The campaign level allows you to differentiate and segment your campaigns based on particular campaign goals.  These goals may include things like setting up a campaign to run for the holiday season, or having an ongoing campaign to promote a particular service or product.

The ad group level allows you to focus on particular landing pages within that campaign and keep your account organized.  Each ad group should only have a handful of ads and a slightly larger handful of keywords to most effectively maximize your targeting within the ad group.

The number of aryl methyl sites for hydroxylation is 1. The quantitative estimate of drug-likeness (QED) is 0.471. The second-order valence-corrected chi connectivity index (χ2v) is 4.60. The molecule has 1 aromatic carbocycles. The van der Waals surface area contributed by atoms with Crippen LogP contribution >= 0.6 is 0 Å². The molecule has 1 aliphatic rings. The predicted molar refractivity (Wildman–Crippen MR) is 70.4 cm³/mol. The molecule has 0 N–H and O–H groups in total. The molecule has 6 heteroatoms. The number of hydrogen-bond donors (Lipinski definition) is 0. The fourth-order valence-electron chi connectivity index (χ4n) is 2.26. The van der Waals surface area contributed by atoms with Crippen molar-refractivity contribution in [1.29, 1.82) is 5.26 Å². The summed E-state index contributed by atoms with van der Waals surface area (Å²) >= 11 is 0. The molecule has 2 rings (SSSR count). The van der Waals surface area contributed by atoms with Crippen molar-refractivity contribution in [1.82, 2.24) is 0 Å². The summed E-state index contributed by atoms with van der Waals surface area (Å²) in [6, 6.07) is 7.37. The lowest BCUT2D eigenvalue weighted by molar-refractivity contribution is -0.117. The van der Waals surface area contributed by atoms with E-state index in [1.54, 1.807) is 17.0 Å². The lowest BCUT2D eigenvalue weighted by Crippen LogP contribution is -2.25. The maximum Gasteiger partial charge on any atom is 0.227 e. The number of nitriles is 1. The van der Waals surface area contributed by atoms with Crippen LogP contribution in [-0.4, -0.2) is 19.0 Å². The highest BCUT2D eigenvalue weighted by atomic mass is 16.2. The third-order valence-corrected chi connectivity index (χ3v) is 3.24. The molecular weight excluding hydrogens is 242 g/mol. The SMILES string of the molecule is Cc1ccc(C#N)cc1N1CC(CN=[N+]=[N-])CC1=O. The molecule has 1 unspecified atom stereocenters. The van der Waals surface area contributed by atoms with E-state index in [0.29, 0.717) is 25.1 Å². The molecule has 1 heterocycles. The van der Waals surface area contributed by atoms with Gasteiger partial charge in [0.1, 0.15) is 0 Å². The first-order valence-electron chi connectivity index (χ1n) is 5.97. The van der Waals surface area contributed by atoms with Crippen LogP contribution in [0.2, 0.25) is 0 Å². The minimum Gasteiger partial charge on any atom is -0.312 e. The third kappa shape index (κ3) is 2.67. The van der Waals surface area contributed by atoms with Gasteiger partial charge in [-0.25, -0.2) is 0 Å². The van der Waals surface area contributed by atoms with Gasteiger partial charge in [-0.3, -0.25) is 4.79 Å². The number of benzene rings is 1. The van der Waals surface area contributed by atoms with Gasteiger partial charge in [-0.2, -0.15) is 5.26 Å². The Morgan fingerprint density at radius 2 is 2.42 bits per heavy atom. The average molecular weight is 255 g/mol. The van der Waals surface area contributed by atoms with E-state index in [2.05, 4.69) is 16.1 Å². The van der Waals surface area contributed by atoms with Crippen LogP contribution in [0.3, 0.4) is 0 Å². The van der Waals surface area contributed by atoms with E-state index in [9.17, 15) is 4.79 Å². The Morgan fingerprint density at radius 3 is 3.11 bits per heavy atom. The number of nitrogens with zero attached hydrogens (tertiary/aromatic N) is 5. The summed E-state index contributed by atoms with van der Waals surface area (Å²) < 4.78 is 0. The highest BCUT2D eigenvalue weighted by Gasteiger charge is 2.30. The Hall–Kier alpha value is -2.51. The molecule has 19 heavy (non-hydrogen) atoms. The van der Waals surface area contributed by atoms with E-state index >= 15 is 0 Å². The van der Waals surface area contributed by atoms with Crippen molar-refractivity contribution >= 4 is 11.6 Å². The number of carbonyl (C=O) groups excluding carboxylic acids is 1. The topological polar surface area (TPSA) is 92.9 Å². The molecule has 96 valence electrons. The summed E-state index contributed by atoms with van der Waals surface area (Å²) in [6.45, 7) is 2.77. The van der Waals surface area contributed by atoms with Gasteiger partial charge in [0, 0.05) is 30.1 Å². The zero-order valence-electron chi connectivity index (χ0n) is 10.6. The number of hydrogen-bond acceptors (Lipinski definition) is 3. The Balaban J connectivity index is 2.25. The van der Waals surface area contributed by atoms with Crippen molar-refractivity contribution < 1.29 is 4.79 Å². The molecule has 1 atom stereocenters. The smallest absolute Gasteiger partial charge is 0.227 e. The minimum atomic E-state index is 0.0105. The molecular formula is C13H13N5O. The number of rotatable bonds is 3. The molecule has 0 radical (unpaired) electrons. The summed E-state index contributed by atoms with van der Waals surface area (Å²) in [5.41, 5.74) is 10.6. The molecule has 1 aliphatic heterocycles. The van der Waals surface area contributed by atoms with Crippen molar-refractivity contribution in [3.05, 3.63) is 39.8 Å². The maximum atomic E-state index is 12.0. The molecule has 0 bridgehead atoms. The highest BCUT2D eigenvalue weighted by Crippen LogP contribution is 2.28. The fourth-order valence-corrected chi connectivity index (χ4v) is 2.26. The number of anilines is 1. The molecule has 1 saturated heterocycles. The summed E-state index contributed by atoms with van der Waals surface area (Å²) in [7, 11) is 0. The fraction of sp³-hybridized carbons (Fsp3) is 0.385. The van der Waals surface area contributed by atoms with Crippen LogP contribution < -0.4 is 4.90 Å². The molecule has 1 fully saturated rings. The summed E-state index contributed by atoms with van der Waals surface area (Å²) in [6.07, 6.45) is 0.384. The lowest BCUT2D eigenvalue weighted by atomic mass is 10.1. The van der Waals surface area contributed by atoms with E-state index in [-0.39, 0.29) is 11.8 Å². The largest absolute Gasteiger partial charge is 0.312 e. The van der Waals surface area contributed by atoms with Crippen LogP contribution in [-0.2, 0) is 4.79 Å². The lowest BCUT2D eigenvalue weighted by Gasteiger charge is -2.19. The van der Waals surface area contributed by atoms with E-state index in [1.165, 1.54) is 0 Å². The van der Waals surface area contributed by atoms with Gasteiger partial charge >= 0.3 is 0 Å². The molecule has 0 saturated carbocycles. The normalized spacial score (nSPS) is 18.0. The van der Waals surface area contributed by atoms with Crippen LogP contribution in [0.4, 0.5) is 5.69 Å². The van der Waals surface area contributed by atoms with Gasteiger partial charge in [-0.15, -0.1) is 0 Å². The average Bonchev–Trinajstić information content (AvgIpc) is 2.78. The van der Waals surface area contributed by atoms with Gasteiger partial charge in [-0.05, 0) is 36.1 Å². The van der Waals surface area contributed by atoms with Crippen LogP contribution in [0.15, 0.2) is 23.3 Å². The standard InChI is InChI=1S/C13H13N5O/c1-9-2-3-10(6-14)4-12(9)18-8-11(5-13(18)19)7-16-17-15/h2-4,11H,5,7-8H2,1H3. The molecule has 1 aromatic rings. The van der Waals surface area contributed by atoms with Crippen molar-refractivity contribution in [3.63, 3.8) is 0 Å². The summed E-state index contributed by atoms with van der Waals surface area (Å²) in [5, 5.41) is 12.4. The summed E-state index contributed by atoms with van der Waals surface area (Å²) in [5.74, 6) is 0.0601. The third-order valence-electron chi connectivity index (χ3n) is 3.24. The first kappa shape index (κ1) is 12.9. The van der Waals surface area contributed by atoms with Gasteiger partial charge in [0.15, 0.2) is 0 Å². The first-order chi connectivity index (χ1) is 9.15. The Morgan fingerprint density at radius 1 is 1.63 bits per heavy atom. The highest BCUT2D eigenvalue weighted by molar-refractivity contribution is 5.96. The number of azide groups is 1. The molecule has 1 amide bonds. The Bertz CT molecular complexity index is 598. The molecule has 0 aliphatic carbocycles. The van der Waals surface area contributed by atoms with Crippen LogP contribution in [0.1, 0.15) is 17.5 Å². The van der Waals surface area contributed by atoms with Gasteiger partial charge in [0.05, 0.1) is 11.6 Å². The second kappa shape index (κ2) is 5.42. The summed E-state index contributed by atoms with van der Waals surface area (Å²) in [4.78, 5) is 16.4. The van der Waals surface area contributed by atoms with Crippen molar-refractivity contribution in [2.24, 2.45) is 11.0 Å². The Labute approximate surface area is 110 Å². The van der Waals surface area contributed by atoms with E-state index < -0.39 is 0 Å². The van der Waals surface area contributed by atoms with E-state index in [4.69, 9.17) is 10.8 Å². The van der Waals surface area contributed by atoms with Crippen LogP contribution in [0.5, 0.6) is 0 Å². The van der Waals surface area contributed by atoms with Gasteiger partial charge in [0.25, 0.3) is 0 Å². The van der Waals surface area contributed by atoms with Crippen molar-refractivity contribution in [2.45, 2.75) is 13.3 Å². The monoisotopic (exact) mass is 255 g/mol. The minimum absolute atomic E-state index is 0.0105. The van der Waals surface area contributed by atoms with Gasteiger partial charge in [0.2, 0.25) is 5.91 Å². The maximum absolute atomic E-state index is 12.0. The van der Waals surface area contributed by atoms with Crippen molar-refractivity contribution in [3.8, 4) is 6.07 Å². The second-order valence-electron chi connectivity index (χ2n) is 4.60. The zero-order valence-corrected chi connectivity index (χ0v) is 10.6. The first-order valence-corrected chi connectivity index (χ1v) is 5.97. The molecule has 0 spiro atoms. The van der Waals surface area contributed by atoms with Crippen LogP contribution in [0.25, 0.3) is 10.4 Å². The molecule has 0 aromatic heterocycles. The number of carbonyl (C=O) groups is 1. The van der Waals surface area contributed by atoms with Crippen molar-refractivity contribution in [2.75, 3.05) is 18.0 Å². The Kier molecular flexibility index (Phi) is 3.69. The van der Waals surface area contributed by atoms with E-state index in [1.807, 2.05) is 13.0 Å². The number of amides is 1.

The bottom row we call the quality score level.  The quality score level is the most important in regards to showing up in the Google auction and the Google search engine results page (SERP).  There are three elements to this level: your keywords, your ad text, and your landing pages.  The reason we have grouped them together is because all three components are taken into account when Google assigns a quality score to a particular keyword and determines where your ad will show up in the auction for your keywords.

Keeping your campaigns and accounts structured like this will help you greatly as you are trying to optimize your return on investment with your Google AdWords program.  With the ability to have thousands of our groups and thousands of keywords per ad group can quickly get quite confusing unless you keep your accounts structured properly.